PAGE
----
I will discuss high-dimensional questions for context.

Series: Geometry Topology Seminar

Although the Alexander polynomial does not satisfy an unoriented skein relation, Manolescu (2007) showed that there exists an unoriented skein exact triangle for knot Floer homology. In this talk, we will describe some developments in this direction since then, including a combinatorial proof using grid homology and extensions to the Petkova-Vertesi tangle Floer homology (joint work with Ina Petkova) and Zarev's bordered sutured Floer homology (joint work with Shea Vela-Vick).

Series: CDSNS Colloquium

Using techniques from local bifurcation theory, we prove the existence of various types of temporally periodic solutions for damped wave equations, in higher dimensions. The emphasis is on understanding the role of external bifurcation parameters and symmetry, in generating the periodic motion. The work presented is joint with Brian Pigott

Series: Combinatorics Seminar

A tight k-uniform \ell-cycle, denoted by TC_\ell^k, is a k-uniform hypergraph whose vertex set is v_0, ..., v_{\ell-1}, and the edges are all the k-tuples {v_i, v_{i+1}, \cdots, v_{i+k-1}}, with subscripts modulo \ell. Motivated by a classic result in graph theory that every n-vertex cycle-free graph has at most n-1 edges, Sos and, independently, Verstraete asked whether for every integer k, a k-uniform n-vertex hypergraph without any tight k-uniform cycles has at most \binom{n-1}{k-1} edges. In this talk I will present a construction giving negative answer to this question, and discuss some related problems. Joint work with Jie Ma.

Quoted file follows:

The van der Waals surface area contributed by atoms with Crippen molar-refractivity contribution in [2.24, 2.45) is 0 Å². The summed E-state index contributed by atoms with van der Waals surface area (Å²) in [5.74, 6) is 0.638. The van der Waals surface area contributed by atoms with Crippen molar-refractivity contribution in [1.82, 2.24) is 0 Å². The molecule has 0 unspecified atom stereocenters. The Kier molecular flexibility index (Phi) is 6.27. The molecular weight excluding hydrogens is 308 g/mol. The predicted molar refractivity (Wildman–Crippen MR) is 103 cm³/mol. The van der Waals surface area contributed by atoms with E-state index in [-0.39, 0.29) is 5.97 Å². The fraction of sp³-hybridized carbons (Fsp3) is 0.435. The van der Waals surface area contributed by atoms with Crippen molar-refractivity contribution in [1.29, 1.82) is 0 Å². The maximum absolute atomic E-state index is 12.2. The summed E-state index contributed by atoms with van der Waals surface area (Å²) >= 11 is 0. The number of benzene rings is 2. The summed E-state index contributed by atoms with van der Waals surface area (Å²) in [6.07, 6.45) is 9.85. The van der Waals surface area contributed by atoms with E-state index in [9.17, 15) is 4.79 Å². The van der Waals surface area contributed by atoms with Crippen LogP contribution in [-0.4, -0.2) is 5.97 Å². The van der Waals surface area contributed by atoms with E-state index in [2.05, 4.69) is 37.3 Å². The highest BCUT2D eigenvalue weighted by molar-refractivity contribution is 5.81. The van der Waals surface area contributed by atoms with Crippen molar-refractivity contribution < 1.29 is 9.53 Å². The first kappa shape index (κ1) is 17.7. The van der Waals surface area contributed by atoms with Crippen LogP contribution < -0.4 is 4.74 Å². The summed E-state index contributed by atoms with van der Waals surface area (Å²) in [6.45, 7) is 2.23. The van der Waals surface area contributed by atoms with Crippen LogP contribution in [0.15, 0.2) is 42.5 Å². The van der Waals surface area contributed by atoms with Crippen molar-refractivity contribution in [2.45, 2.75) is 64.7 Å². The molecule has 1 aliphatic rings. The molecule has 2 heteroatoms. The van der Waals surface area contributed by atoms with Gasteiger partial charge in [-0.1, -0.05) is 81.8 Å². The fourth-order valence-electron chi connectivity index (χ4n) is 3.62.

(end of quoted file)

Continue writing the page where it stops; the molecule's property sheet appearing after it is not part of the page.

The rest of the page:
Friday, February 16, 2018 - 15:00 ,
Location: Skiles 271 ,
Yian Yao ,
GT Math ,
Organizer: Jiaqi Yang

I
will report on the parameterization method for computing normally
hyperbolic invariant tori(NHIT) for diffeomorphisms. To this end, a
Newton-like method for solving the invariance equation based on the
graph transform method will be presented with details.
Some notes on numerical implementations will also be included if time
allows.
This is a work by Marta
Canadell and Alex Haro.

Series: Math Physics Seminar

The expectation values of the first and second moments of the quantum mechanical spin operator can be used to define a spin vector and spin fluctuation tensor, respectively. The former is a vector inside the unit ball in three space, while the latter is represented by an ellipsoid in three space. They are both experimentally accessible in many physical systems. By considering transport of the spin vector along loops in the unit ball it is shown that the spin fluctuation tensor picks up geometric phase information. For the physically important case of spin one, the geometric phase is formulated in terms of an SO(3) operator. Loops defined in the unit ball fall into two classes: those which do not pass through the origin and those which pass through the origin. The former class of loops subtend a well defined solid angle at the origin while the latter do not and the corresponding geometric phase is non-Abelian. To deal with both classes, a notion of generalized solid angle is introduced, which helps to clarify the interpretation of the geometric phase information. The experimental systems that can be used to observe this geometric phase are also discussed.Link to arxiv: https://arxiv.org/abs/1702.08564